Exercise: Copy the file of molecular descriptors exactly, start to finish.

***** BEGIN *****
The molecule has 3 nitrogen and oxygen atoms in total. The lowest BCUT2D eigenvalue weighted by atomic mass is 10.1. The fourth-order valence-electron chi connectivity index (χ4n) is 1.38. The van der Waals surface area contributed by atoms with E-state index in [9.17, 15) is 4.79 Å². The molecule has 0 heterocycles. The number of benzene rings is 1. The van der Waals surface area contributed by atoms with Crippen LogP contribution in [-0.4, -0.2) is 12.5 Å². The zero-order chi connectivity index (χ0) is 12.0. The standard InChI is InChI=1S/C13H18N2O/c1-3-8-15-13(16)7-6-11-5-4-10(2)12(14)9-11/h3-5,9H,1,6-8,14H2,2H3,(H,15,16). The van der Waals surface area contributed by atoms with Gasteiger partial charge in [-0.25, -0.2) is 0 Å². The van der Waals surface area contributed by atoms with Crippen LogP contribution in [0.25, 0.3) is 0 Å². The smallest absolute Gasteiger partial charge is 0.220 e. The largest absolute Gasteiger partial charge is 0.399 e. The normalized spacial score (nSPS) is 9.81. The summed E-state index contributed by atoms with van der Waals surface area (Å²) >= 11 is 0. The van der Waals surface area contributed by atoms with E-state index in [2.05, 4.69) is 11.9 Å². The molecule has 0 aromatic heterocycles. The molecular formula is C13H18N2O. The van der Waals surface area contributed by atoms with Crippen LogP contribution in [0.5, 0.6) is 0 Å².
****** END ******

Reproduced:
The molecule has 3 nitrogen and oxygen atoms in total. The lowest BCUT2D eigenvalue weighted by atomic mass is 10.1. The fourth-order valence-electron chi connectivity index (χ4n) is 1.38. The van der Waals surface area contributed by atoms with E-state index in [9.17, 15) is 4.79 Å². The molecule has 0 heterocycles. The number of benzene rings is 1. The van der Waals surface area contributed by atoms with Crippen LogP contribution in [-0.4, -0.2) is 12.5 Å². The zero-order chi connectivity index (χ0) is 12.0. The standard InChI is InChI=1S/C13H18N2O/c1-3-8-15-13(16)7-6-11-5-4-10(2)12(14)9-11/h3-5,9H,1,6-8,14H2,2H3,(H,15,16). The van der Waals surface area contributed by atoms with Gasteiger partial charge in [-0.25, -0.2) is 0 Å². The van der Waals surface area contributed by atoms with Crippen LogP contribution in [0.25, 0.3) is 0 Å². The smallest absolute Gasteiger partial charge is 0.220 e. The largest absolute Gasteiger partial charge is 0.399 e. The normalized spacial score (nSPS) is 9.81. The summed E-state index contributed by atoms with van der Waals surface area (Å²) >= 11 is 0. The van der Waals surface area contributed by atoms with E-state index in [2.05, 4.69) is 11.9 Å². The molecule has 0 aromatic heterocycles. The molecular formula is C13H18N2O. The van der Waals surface area contributed by atoms with Crippen LogP contribution in [0.5, 0.6) is 0 Å².